Just what is Qi Gong?

I'm frequently asked specifically how I came to be an acupuncturist and to research Chinese Medicine as an occupation. The easy response is: I wanted to find out more about Qi. Qi (often spelled Chi-pronounced Chee) indicates power and Gong recommends study, so therefore, Qi Gong is the “study of power”.

Exactly what is Qi?

Qi is the energy that stimulates our body, gains nutrients from food for sustenance, permits us to move and also take a breath, and also buoys our spirit. I have a BA in Philosophy, with a concentration in Eastern Thought – particularly Zen, Buddhist and Hindu practices. But he was mostly Taoism (the Chinese Philosophy on how to live in tune with Nature) that sparked my interest.

In 1991, I bought the book, The Tao of Health, Sex and Longevity, by Daniel Reid This became a seminal book in my life and a turning point where I not only studied these philosophies, but I began to live them. I began to practice Tai Chi Chuan, and performing energy-based meditations. As my studies became practice, I began to realize that the basis of the whole system – from the meridians in acupuncture, herbs and massage used in Chinese Medicine, to the more esoteric spiritual practices – was based on this idea called Qi.

Three types of Qi Gong

There are three types of Qi Gong: medical, martial and spiritual.

The medical can be used as exercises to prevent disease and promote longevity, or for specific exercises to treat diseases, almost like the way we might see a physical therapist here in the west.

Tai Chi Chuan is a Qi Gong practice that is a martial art; we have punches, kicks and postures that can all be used for both offensive or defensive applications.

The spiritual Qi Gong is a system to tap into our potential and raise our consciousness and even obtain enlightenment.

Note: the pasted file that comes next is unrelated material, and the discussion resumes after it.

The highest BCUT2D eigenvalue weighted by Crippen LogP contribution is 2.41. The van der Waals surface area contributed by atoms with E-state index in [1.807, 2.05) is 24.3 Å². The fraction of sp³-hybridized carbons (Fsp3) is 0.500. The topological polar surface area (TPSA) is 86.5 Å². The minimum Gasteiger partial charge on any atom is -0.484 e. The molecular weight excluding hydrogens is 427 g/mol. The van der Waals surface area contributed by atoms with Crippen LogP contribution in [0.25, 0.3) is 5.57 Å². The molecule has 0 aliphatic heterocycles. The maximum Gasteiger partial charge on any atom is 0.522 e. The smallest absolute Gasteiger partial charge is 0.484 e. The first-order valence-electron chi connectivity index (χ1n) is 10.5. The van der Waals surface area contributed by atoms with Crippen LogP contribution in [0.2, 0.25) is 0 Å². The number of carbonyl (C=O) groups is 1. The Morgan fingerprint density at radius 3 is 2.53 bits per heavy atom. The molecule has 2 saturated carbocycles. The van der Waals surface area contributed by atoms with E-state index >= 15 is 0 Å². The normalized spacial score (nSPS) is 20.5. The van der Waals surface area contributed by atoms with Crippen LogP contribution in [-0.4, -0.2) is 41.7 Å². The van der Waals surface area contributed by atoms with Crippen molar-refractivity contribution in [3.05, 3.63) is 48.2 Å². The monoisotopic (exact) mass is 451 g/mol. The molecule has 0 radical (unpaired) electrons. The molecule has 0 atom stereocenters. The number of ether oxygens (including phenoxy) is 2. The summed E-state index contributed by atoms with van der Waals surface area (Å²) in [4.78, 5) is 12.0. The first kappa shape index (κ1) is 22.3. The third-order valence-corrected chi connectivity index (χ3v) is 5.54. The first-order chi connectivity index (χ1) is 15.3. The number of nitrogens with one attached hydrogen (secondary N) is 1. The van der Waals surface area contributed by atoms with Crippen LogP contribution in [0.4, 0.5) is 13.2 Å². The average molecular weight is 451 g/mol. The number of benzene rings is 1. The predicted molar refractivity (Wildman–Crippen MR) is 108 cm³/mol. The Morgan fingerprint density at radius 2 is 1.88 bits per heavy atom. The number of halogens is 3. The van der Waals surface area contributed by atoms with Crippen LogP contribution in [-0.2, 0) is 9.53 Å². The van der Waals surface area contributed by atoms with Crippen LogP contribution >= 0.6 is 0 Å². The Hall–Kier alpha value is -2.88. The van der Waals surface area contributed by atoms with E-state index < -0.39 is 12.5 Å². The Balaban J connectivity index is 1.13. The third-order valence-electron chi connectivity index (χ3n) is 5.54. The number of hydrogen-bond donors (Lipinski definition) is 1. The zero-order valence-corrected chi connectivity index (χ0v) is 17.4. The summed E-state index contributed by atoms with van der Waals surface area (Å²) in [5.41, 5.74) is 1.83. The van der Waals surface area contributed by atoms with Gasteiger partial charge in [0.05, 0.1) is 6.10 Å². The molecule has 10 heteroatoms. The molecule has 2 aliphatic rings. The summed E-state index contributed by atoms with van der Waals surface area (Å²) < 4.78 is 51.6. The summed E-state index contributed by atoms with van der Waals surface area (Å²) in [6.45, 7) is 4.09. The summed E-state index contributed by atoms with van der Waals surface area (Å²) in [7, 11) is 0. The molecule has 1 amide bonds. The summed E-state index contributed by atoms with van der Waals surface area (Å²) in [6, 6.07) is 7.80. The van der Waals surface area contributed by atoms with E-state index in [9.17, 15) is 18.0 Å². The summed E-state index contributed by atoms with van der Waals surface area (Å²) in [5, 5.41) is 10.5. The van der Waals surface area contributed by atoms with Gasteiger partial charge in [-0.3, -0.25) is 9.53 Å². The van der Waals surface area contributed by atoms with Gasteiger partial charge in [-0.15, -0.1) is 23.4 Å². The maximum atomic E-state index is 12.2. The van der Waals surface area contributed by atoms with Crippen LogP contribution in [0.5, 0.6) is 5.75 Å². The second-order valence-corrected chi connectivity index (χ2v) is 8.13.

After practicing the spiritual and martial Qi Gong, I decided I wanted to learn more about this Qi works in the body, and in 1997 moved to San Diego, California, to begin studying Chinese Medicine at the Pacific College of Oriental Medicine. It was here that I really began to learn about this wonder called Qi.

The mind and body are connected

To the Chinese, we are not a body that has energy – we are energy that has a body ! It is interesting that western medicine is based on Newtonian Physics which looks at the body like a machine, but Chinese medicine is based more on Quantum Physics that states that when matter is broken down to its smallest components (Quanta) all that is there is energy . Only now is western medicine starting to understand that the mind and body are connected, but that philosophy is an under fact in Chinese medicine.

With Qi Gong exercises, we can not only work on the body for health, but work on calming and centering the mind, releasing stored negative energy and tapping into the deepest parts of our psyche and spirit. When our energy is abundant we will have more health, feel better, be happier and be able to help others. Is it any wonder I was so interested in finding out more about Qi? If everything is energy, that makes Qi Gong one of the most important practices we can embark on to plug in, recharge and energize our lives! It is my personal belief we should all have a practice to help us tap into our authentic selves and Qi Gong can be a tool to open the door to miraculous wonders.